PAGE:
With the lobby and the restaurant remodeling done, it was time to attend to one last finishing touch; the bar. The venerable ‘McLeod’s’ having outlived its functionality, a new concept was sought. That’s when a page tied to San Antonio’s history was dusted off the shelves and when the idea for ‘Bar Four One Four’ was born.
Famed Delta Bluesman and Guitarist Robert Johnson came through San Antonio in 1936. His visit was brief but memorable. Few recordings of his music exist but of those, a handful were recorded by sound engineer Don Law in a makeshift studio, in room 414 of the Gunter Hotel on November 23, 26 and 27, 1936. A few months later, on June 19-20, 1937, Johnson laid down several more tracks in Dallas.
From Keith Richards and his long departed bandmate Brian Jones to Eric Clapton, from Bob Dylan to Jimmy Hendrix; from B.B King to Janis Joplin and from bands as diverse as Rush, Fleetwood Mac, the Allman Brothers and Slipknot – all have praised and given credit to Robert Johnson for having been a musical genius, a pioneer and an inspiration to them. As a footnote, Brian Jones, the original founder of the Rolling Stones and Robert Johnson both died at the age of 27.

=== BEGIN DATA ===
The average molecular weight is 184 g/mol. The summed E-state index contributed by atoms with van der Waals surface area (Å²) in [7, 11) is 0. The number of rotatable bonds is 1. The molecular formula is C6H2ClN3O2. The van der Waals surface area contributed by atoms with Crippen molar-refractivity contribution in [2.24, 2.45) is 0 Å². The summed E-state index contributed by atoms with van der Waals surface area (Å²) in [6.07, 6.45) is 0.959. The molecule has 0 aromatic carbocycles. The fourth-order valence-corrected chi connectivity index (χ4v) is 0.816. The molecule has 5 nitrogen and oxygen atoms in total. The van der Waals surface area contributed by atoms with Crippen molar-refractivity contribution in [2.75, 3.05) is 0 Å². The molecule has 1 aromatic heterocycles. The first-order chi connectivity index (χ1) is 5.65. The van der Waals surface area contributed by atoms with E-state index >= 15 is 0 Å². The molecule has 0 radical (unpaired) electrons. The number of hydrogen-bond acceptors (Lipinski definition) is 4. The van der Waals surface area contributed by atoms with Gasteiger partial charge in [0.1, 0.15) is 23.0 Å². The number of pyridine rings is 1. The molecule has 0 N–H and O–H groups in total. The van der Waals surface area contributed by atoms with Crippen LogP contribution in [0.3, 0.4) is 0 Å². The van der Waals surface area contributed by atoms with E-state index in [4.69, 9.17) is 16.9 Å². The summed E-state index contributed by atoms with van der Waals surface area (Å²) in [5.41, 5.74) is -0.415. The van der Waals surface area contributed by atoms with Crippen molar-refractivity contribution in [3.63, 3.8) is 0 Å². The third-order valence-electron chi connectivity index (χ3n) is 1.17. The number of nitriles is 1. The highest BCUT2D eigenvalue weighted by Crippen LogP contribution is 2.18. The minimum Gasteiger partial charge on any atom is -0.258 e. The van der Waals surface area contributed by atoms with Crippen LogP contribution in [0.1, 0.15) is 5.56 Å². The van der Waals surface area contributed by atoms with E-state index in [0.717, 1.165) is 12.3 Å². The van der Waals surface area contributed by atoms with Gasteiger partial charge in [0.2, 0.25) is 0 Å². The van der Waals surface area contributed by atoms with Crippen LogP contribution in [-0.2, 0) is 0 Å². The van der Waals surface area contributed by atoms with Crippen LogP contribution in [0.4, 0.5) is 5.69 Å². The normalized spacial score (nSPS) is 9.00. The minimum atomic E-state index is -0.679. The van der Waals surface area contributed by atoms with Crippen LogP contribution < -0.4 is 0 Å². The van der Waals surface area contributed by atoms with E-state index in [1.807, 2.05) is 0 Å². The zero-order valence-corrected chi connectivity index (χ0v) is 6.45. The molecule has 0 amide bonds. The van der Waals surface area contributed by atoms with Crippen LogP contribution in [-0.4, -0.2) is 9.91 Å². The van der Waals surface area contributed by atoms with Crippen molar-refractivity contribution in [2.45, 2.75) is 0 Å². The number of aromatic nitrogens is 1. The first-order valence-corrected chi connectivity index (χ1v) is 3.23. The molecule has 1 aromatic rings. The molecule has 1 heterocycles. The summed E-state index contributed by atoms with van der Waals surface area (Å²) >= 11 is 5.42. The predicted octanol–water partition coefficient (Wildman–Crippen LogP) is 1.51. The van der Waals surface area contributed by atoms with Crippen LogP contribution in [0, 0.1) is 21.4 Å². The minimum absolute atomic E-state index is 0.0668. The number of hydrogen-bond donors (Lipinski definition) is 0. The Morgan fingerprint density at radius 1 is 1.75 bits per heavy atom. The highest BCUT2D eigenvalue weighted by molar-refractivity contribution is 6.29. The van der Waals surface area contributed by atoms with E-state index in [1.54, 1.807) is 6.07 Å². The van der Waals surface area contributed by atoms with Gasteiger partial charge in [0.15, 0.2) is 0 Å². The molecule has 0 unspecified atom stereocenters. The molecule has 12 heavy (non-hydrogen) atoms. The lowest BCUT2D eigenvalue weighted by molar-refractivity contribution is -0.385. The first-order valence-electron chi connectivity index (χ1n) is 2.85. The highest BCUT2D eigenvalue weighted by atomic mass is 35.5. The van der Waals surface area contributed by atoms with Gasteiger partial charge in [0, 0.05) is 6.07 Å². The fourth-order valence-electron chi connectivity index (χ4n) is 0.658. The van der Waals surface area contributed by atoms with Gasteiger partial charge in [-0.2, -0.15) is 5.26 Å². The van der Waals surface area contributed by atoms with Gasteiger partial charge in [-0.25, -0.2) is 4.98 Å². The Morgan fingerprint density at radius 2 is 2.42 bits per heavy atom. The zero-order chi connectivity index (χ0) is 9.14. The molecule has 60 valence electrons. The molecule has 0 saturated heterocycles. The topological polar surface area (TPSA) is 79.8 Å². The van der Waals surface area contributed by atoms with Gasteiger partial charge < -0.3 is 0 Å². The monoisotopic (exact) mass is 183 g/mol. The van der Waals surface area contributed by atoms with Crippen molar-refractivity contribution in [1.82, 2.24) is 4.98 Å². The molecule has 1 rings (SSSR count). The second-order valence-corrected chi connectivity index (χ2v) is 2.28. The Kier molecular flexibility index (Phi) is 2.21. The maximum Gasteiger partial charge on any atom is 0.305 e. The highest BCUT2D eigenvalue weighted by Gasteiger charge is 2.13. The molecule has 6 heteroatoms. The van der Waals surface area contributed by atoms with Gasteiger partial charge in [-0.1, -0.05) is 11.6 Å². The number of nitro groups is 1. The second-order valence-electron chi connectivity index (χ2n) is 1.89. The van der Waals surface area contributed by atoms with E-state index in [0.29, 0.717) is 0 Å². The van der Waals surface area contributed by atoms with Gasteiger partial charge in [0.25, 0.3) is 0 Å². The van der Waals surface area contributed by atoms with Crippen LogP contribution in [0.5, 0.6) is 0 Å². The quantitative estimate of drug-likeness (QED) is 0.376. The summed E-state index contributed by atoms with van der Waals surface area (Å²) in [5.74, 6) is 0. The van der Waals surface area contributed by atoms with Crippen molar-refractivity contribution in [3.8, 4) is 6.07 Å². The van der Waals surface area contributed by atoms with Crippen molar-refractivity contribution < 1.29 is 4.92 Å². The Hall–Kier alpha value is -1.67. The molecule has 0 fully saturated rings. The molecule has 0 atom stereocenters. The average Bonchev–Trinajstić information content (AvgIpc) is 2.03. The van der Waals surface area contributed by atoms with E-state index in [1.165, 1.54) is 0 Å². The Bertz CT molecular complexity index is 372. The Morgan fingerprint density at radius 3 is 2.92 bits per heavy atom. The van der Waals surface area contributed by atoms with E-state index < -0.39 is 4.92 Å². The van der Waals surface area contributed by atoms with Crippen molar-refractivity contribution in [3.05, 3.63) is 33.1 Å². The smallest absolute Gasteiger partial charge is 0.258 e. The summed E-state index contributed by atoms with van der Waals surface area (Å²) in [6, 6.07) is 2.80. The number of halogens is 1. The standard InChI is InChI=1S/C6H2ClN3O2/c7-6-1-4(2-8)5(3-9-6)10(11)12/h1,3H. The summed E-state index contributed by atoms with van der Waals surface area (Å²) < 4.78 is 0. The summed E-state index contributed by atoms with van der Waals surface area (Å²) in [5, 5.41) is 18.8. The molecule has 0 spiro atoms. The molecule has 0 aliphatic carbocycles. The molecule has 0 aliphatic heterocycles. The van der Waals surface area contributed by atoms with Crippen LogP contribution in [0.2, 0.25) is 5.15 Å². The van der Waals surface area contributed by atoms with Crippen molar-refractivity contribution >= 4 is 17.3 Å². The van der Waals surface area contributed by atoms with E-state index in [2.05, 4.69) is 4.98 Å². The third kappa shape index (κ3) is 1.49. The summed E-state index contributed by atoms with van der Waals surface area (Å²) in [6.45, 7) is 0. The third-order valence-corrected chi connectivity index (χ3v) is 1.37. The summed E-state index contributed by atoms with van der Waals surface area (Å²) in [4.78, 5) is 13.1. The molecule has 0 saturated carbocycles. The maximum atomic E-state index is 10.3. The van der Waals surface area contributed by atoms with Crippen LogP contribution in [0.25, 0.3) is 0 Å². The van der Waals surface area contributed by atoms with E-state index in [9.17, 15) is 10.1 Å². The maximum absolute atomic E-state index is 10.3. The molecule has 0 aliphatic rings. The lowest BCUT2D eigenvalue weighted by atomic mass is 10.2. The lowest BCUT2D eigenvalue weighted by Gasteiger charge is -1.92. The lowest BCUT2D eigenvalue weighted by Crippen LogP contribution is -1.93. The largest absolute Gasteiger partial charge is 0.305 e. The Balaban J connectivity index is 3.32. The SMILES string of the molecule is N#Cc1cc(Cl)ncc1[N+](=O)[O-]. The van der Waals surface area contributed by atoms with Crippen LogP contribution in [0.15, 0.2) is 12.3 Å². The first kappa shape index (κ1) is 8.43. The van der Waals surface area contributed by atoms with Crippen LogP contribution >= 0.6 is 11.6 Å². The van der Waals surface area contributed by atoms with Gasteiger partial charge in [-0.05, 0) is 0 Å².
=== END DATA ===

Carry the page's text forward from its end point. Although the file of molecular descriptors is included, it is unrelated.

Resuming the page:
It has been documented that Robert Johnson liked to record facing the corner of the room. The reason why, has been the subject of debate. Some think this is a reflection of the fact he was a shy man. Others, such as slide guitar legend Ry Cooder (who was ranked twice as one of the top 100 Greatest Guitarists of all time), disagree. Having spent much time studying American roots music, Cooder believes that by playing to the corner of the room, Johnson was attempting to give his sound an additional measure of fullness, almost as if to create a homemade ‘Reverb Effect’ before its time. Cooder calls this technique ‘Corner Loading’.